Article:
FSP Community > Miscellaneous

Economics According To George (Henry George, that is...)

<< < (15/28) > >>

RhythmStar:
Elizabeth,

Just wanted to (belatedly) say thanks for the informative post regarding LVT and Libertarianism!

Reviewing all this information and the ongoing threads on the national sales tax (a.k.a. the 'Fair Tax' proposal), I think we can at least say that most of us agree that some form of Single Tax system, wherein the income tax is abolished, is the way to go.  On the points recommending one over the other, have these observations:

1) A consumption tax is more economically distortive than LVT, for all the reasons stated earlier in this thread.

2) A consumption tax requires extra rules to keep it from being regressive.  

3) A consumption tax does not produce a stable revenue stream for government, which encourages either government borrowing, or higher taxes to build up government supluses as a hedge against revenue shortfalls.  The LVT would be a very stable revenue source, allowing more effective cash management and reducing the structural incentives to raise taxes even when spending stays the same.

HOWEVER, there is no denying that switching to LVT would be overall more challenging than a consumption tax.   Not so much in urban areas, but in a large agricultural state, it might be hard to do.

:)

RS

BillG:

--- Quote ---HOWEVER, there is no denying that switching to LVT would be overall more challenging than a consumption tax.  Not so much in urban areas, but in a large agricultural state, it might be hard to do.
--- End quote ---

BillG: RS - not if NH is choosen as the Free State...with most taxes being raised thru the local property tax and everyone's tax bill clearly stating what the building is worth and what the land is worth...a "simple tax shift" strategy that allows different tax rates on buildings vs. land is all that is needed.

Read the bill by a current Geo-libertarian lawmaker that was voted down this year

http://www.gencourt.state.nh.us/legislation/2003/hb0439.html

Duodecimal:
It's a consumption tax instead of social security, medicare, income, capital gain, payroll, interest, estate, and dividend taxes.

The biggest beef I have with the geolibertarian proposed taxes is that they are based on the philosophy that no one has right to land, only 'society', and that government, as a representative of 'society', has the God-given right to tax people who use land.

We can not reconcile our differences because I believe neither in god, nor 'society', nor government. Basing the rightness of a tax on such philosophy persuades me not at all.

The reason I favor a sales tax over a land tax as the lesser of evils is because consumption, by virtue of economic theory, is not the generator of wealth. Worrying about hurting demand is nonsense because it is human nature to demand everything. No one is ever happy, either wanting more than what they have or wanting what they have to be better. Demand is always infinite as long as any supply is desirable, and don't forget that there's 20% to 30% of tax already built in to the price of all consumables by way of taxation on businesses.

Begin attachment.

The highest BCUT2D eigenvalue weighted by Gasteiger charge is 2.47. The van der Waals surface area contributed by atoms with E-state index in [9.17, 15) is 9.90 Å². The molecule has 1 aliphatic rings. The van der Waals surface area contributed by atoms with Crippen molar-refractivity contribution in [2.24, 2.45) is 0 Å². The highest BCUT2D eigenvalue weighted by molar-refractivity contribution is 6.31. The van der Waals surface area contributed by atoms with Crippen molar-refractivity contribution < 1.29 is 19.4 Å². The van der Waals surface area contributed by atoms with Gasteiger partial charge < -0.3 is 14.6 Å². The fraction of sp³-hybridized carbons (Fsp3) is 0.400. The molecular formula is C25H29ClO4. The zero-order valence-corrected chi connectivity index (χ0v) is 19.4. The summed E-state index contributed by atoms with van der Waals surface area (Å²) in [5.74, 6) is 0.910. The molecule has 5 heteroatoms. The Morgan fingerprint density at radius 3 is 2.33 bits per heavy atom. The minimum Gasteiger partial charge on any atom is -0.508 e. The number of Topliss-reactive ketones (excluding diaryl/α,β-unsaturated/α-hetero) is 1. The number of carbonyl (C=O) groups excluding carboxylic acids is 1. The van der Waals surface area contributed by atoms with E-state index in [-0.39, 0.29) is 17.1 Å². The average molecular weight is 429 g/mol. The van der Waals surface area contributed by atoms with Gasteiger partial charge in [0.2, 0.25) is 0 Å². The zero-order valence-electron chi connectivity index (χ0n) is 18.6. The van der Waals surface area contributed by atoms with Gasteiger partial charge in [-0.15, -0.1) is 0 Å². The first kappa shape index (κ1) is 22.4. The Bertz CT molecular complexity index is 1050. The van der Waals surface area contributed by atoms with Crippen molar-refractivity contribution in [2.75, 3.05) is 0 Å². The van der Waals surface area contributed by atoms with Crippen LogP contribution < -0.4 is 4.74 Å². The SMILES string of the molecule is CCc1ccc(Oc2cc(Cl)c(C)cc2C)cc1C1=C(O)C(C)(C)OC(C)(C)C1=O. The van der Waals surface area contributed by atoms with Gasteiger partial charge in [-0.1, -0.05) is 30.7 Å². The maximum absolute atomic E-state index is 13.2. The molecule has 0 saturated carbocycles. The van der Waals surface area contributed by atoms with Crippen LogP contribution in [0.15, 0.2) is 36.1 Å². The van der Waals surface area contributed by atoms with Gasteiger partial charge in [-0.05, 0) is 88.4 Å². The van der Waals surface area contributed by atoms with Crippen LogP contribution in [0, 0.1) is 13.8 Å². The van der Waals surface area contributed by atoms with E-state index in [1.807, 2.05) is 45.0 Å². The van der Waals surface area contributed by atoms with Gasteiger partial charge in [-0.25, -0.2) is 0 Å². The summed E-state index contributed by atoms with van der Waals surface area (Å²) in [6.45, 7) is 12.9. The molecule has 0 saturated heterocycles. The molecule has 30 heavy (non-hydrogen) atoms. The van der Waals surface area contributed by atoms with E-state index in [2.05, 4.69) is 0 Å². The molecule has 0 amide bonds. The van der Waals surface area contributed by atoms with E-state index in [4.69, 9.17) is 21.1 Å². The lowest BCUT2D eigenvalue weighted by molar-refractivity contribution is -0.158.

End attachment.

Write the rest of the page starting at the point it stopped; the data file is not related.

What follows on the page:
A sales tax that replaces all such federal taxes will have little net effect (it's been calculated to perhaps raise average prices by 3%). What it will do is remove the burden of accounting and reporting every private detail of our working lives to the Government. What it will do is make it obvious, on every receipt, what it costs to receive government 'benefits'. There's another thread on the national sales tax, so I'll end there.

Back to the subject of this thread -  taxation on land attacks wealth generation as much as taxation on capital gains, dividends, payrolls, and income. A tax on consumption may, on the other hand, contain the debt-financed exploding beast of US consumerism by making savings immediately more worthwhile (the savings rate is negative, which will have catastrophic consequences once foreign banks start realizing that the dollar's value is not the primary concern of the FRB).

So, I suppose we can only agree to disagree.

BillG:

--- Quote ---The biggest beef I have with the geolibertarian proposed taxes is that they are based on the philosophy that no one has right to land, only 'society', and that government, as a representative of 'society', has the God-given right to tax people who use land.

--- End quote ---

BillG: Wow Duo, this is a total mischaracterization...

Geo-libertarianism is based on a philosophy that no one has EXCLUSIVE right to land or better yet - everyone has...an EQUAL right to the commons - which includes land.


--- Quote ---We can not reconcile our differences because I believe neither in god, nor 'society', nor government. Basing the rightness of a tax on such philosophy persuades me not at all.
--- End quote ---

The economic rent that results from the monopolization of land and is created by increasing populations and investments in public infrastructure will - make no mistake about it - BE collected. When the property is sold all of the economic rent is pocketed by the individual landowner. So, the pertinent question then, if you believe that the money is society's and not the individual's, how the money is collected by what entity? Frankly I don't care who (God, society, government, or the easter bunny) does the collecting as long as the rent is returned to the rightful owners...

LeopardPM:
...and it is exactly in the differing opinions of who these 'rightful owners' are that is the source of disagreement...

got a question: who is 'everyone' in this 'everyone is the rightful owner' - is it everyone within 1 mile of the particular property, everyone within the city? the state? the nation? the world? off-world?

just wanting to understand and define things more clearly...

michael

Navigation

[0] Message Index

[#] Next page

[*] Previous page

Go to full version